I definitely took it way personally, and resented the reminder in the moment I heard it, as a result. Was it the tone? Doesn’t matter. Was it the phrasing? Doesn’t matter. Was it “true”? Even that doesn’t matter. What matters is that the task itself getting done is important to both the person reminding me and to me, and we do both want to see it done, reliably. That’s really the point of delivering the reminder in the first place.

The steps and practices for getting past it were pretty basic:

  1. Breathe
  2. Don’t take things personally
  3. Practice non-attachment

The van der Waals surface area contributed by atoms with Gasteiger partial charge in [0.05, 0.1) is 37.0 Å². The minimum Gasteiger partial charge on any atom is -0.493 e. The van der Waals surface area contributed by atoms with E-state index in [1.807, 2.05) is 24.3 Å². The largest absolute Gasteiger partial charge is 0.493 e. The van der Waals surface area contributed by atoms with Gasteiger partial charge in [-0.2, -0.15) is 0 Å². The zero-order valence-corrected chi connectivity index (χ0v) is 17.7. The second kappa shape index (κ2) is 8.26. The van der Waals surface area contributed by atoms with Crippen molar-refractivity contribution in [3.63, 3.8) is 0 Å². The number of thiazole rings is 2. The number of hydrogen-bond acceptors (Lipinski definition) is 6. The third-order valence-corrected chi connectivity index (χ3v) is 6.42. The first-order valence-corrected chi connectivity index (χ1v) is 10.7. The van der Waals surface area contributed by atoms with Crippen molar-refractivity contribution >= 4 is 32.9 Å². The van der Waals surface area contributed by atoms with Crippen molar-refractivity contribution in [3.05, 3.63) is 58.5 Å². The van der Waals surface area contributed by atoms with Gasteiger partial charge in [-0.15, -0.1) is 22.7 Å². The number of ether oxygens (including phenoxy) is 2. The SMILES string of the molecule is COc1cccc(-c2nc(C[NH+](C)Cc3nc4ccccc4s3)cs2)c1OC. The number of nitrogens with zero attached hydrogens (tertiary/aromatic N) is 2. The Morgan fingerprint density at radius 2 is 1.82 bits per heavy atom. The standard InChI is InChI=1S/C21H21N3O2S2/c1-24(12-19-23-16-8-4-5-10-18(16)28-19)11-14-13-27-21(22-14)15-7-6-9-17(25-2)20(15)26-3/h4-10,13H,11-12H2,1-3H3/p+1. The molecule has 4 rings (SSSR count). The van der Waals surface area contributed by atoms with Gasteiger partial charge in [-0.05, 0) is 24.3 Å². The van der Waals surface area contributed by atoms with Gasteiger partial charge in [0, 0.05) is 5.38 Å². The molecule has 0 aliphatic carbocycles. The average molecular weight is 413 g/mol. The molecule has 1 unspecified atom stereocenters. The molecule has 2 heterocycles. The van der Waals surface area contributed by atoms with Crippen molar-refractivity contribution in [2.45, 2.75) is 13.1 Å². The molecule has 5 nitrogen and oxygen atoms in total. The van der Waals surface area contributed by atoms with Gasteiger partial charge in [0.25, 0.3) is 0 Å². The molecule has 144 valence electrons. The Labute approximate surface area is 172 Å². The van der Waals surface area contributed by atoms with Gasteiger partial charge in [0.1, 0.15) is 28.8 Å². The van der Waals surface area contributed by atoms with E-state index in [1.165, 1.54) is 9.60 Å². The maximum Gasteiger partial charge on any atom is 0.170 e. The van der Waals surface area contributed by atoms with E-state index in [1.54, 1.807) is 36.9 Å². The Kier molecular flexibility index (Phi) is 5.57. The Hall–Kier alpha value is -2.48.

4. Find the value in the message
  5. Show compassion
  6. Pause for gratitude

That probably seems like “a lot”, but the time involved was minutes, and begin with meditation (most of those steps fit into the time I spent meditating). The gratitude? I literally took a moment to reflect on how grateful I am to be surrounded by people who do care enough to remind each of what matters to them, and to give honest feedback when things go wrong. Doesn’t work at all if it’s not sincere, and that’s why that step is last. Takes me a minute and a bit of work to get there. lol Step 2 is the “hard one”. It requires me to work on me.

Finding peace and balance is a very personal journey.